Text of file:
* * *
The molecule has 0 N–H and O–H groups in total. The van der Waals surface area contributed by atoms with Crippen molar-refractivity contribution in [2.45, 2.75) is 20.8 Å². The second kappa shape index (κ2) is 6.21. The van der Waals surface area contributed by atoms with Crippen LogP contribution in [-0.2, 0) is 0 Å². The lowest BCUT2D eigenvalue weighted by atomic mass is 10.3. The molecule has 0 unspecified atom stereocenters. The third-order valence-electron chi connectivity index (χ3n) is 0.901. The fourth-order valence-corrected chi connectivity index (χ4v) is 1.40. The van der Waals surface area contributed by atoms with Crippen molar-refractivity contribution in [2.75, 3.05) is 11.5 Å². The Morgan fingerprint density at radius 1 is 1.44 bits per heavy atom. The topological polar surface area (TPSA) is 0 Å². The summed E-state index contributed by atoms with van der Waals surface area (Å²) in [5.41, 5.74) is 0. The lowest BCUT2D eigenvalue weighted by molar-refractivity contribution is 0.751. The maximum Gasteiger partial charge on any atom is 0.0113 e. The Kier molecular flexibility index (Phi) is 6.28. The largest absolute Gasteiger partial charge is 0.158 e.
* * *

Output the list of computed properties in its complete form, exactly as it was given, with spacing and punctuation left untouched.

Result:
The molecule has 0 N–H and O–H groups in total. The van der Waals surface area contributed by atoms with Crippen molar-refractivity contribution in [2.45, 2.75) is 20.8 Å². The second kappa shape index (κ2) is 6.21. The van der Waals surface area contributed by atoms with Crippen LogP contribution in [-0.2, 0) is 0 Å². The lowest BCUT2D eigenvalue weighted by atomic mass is 10.3. The molecule has 0 unspecified atom stereocenters. The third-order valence-electron chi connectivity index (χ3n) is 0.901. The fourth-order valence-corrected chi connectivity index (χ4v) is 1.40. The van der Waals surface area contributed by atoms with Crippen molar-refractivity contribution in [2.75, 3.05) is 11.5 Å². The Morgan fingerprint density at radius 1 is 1.44 bits per heavy atom. The topological polar surface area (TPSA) is 0 Å². The summed E-state index contributed by atoms with van der Waals surface area (Å²) in [5.41, 5.74) is 0. The lowest BCUT2D eigenvalue weighted by molar-refractivity contribution is 0.751. The maximum Gasteiger partial charge on any atom is 0.0113 e. The Kier molecular flexibility index (Phi) is 6.28. The largest absolute Gasteiger partial charge is 0.158 e.